The Honorable Jin
at the International Conference on Financing for Development
Mr. Chairman and Distinguished Delegates:
It is my great honor and pleasure to participate in this meeting. Let me start by thanking the Government of Mexico for hosting this conference and also to the Preparatory Committee for the Monterrey Consensus.
I hope this consensus will build a coalition for effective financing of development throughout the world. And, I believe that it will not be long before we can meet the key challenge facing the world today, namely overcoming poverty.
As my President, Kim Dae-Jung, noted in his speech at the Nobel Peace Prize Forum last year, "Poverty is the single most important factor behind rising tensions around the world. We, therefore, must strive to alleviate poverty and give hope for the betterment of human beings."
This morning I would like to make several remarks as to how we can help finance development and alleviate poverty based on Korea's experience over the past forty years.
Korea transformed itself from one of the world's poorest countries forty years ago, into one on the threshold of becoming an advanced country.
Looking back on our early development, three things stand out: First, a nation-wide consensus and a strong and effective political leadership, which helped to harness the energy of the Korean people to the goals of economic development.
Second, as a country with limited resources and a small domestic market, Korea had to pursue open, outward-looking strategies. As the strategies were aiming at free trade and inducement of foreign capital, the government established a new institutional framework and adopted good governance.
Third, Korea of course made its own effort to increase domestic savings in both the public and private sectors. It not only revamped tax administration but also provided incentives including higher interest rates on deposits. Then, we made much efforts to combine the mobilized domestic resources and foreign capital to be invested into the nation's strategic industries.
One of our key development strategies to this day is the industrialization policy through trade. Although this strategy is by far the best for a developing country, it also cones with some side effects, such as an urban-rural income gap. Korea encountered this problem in the 1970s. The government addressed this problem by launching the "Saemaeul Movement", also known as the "New Village Movement".
Thanks to these policy measures, Korea achieved high growth of over 8% for over three decades. The World Bank assessed Korea as one of the best examples for developing countries since it achieved both high growth and equitable income distribution.
Since the financial crisis of 1997, however, Korea has had to deal with many new challenges. While undertaking massive restructuring, we were also faced with a surging need for more comprehensive social safety net for the most vulnerable people in our society.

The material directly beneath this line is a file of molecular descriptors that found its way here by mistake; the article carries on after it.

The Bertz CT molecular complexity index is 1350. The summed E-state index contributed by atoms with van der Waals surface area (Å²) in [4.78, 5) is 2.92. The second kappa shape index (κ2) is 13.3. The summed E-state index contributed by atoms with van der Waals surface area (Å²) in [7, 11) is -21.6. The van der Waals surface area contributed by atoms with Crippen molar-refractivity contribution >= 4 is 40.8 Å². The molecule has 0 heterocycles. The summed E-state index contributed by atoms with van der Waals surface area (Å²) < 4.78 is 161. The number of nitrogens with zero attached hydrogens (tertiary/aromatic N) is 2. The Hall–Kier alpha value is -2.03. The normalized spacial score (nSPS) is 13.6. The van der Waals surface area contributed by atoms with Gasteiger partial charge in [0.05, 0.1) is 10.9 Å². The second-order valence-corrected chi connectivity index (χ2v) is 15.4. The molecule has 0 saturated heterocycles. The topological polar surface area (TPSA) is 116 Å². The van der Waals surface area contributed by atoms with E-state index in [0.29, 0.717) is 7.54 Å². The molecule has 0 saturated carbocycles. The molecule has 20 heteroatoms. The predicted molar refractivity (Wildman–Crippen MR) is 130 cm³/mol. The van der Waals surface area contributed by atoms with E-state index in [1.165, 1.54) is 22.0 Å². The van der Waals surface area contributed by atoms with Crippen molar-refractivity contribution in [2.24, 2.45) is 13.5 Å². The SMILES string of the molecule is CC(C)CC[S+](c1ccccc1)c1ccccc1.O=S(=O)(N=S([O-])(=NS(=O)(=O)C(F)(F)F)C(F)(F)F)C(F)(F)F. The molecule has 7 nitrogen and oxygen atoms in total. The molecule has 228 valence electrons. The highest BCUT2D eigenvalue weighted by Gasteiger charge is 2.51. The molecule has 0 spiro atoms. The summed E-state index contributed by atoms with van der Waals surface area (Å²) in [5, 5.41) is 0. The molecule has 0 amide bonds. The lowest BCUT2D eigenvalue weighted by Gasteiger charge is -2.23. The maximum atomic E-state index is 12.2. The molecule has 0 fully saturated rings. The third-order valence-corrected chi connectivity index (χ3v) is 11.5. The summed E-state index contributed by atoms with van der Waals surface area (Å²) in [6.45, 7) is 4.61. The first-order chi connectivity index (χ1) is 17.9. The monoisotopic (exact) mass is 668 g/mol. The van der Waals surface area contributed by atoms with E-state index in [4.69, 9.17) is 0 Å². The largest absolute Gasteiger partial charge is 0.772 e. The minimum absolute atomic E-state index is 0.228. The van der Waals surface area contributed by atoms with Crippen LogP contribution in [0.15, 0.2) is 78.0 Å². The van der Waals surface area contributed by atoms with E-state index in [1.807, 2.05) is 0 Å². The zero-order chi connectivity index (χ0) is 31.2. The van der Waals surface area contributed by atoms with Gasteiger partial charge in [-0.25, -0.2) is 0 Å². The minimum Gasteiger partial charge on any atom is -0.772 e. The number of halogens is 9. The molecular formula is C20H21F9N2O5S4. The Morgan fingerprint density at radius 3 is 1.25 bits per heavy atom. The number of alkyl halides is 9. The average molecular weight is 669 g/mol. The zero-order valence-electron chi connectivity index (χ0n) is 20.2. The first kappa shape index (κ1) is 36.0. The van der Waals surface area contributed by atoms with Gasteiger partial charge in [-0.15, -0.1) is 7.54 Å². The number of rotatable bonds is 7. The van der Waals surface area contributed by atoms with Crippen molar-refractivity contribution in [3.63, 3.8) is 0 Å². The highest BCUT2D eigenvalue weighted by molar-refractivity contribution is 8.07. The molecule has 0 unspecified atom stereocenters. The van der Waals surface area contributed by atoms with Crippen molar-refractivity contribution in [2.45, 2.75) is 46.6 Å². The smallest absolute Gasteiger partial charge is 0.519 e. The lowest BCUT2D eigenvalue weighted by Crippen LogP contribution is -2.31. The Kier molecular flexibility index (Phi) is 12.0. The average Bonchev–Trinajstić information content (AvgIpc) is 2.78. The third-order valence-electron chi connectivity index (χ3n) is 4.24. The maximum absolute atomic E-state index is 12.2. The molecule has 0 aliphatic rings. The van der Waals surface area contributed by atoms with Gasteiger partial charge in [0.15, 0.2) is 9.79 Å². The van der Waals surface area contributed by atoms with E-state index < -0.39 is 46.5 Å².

Now, the Korean economy is moving fast toward a knowledgebased economy. The government is responding to this new trend by, expanding digital opportunities. Furthermore, we intensified our efforts to address the problems of the so-called Digital Divide by providing IT training and education to the general public, including housewives and residents of remote areas.
With the Korean experience in mind, let me discuss now how the international community can help finance development and overcome poverty worldwide.
First, we need to strengthen international cooperation to expand the flow of capital from developed to developing countries. Subject to each country's own efforts to help one self with good governance and sound policies, we need to provide substantial aid to meet basic human needs such as foods, health care, and basic education.
Second, to meet financing needs for further industrialization, we need to facilitate the flow of private capital, including loans and foreign direct investment. In parallel, recipient countries should make their own efforts to attract foreign investment and improve business climate in general.
Third, industrialized countries need to offer wider opportunities for trade by developing countries, because increased market access is essential for their sustained development.
Fourth, industrialized countries also need to share their development experience, be it success or failure story, with other countries.
In this connection, Korean government has initiated the Knowledge Partnership Project jointly run by the World Bank and Korea. More recently, as proposed by President Kim at the ASEAN+3 Summit last year, we launched the IT CapacityBuilding Project for developing countries. To this end, my government has already committed funds of 5 million dollars to create IT training centers and expand IT networks in developing countries.
Before concluding, I would like to stress one point in particular: For effective development aid, it is the recipient country's efforts that matter. No country can possibly hope to develop unless it is willing to set its own developmental goals and prepared to use resources in a cost-effective and efficient way. Likewise, global community should endeavor to expand their support for these developing countries.
Only then, can we make full use of the spirit of global partnership. And, only then, will the promises of the Monterrey Consensus be realized in the near future.
Statements at the Conference